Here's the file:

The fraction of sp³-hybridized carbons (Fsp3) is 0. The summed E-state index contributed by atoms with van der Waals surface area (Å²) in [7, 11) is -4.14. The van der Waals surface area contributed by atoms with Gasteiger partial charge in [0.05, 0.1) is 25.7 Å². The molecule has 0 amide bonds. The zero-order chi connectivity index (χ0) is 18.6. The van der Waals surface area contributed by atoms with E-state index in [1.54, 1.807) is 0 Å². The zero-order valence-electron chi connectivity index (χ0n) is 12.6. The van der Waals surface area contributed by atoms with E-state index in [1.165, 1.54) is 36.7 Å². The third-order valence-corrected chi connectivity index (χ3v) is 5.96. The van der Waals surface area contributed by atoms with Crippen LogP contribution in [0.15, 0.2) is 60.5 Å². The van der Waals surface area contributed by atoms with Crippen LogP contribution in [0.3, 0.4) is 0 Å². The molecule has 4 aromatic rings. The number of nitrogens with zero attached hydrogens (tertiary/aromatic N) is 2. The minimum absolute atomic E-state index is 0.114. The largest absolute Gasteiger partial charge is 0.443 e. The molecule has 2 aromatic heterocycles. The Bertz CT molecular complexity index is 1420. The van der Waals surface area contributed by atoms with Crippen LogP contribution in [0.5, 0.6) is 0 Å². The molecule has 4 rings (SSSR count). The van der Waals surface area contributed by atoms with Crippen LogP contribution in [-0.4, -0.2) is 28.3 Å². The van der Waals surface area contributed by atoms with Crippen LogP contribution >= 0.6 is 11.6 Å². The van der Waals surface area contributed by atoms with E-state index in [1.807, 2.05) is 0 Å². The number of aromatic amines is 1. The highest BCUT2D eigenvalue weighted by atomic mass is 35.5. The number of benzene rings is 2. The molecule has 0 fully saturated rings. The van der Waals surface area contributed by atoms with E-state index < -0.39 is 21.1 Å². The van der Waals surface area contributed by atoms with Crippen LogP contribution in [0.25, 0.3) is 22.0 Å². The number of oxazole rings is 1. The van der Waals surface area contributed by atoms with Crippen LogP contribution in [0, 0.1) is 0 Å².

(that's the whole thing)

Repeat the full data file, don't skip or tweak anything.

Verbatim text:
The fraction of sp³-hybridized carbons (Fsp3) is 0. The summed E-state index contributed by atoms with van der Waals surface area (Å²) in [7, 11) is -4.14. The van der Waals surface area contributed by atoms with Gasteiger partial charge in [0.05, 0.1) is 25.7 Å². The molecule has 0 amide bonds. The zero-order chi connectivity index (χ0) is 18.6. The van der Waals surface area contributed by atoms with E-state index in [1.54, 1.807) is 0 Å². The zero-order valence-electron chi connectivity index (χ0n) is 12.6. The van der Waals surface area contributed by atoms with E-state index in [1.165, 1.54) is 36.7 Å². The third-order valence-corrected chi connectivity index (χ3v) is 5.96. The van der Waals surface area contributed by atoms with Crippen LogP contribution in [0.15, 0.2) is 60.5 Å². The van der Waals surface area contributed by atoms with Crippen LogP contribution in [0.3, 0.4) is 0 Å². The molecule has 4 aromatic rings. The number of nitrogens with zero attached hydrogens (tertiary/aromatic N) is 2. The minimum absolute atomic E-state index is 0.114. The largest absolute Gasteiger partial charge is 0.443 e. The molecule has 2 aromatic heterocycles. The Bertz CT molecular complexity index is 1420. The van der Waals surface area contributed by atoms with Crippen LogP contribution in [0.5, 0.6) is 0 Å². The molecule has 4 rings (SSSR count). The van der Waals surface area contributed by atoms with Crippen LogP contribution in [-0.4, -0.2) is 28.3 Å². The van der Waals surface area contributed by atoms with Crippen LogP contribution >= 0.6 is 11.6 Å². The van der Waals surface area contributed by atoms with E-state index in [1.807, 2.05) is 0 Å². The number of aromatic amines is 1. The highest BCUT2D eigenvalue weighted by atomic mass is 35.5. The number of benzene rings is 2. The molecule has 0 fully saturated rings. The van der Waals surface area contributed by atoms with E-state index < -0.39 is 21.1 Å². The van der Waals surface area contributed by atoms with Crippen LogP contribution in [0.25, 0.3) is 22.0 Å². The number of oxazole rings is 1. The van der Waals surface area contributed by atoms with Crippen LogP contribution in [0, 0.1) is 0 Å².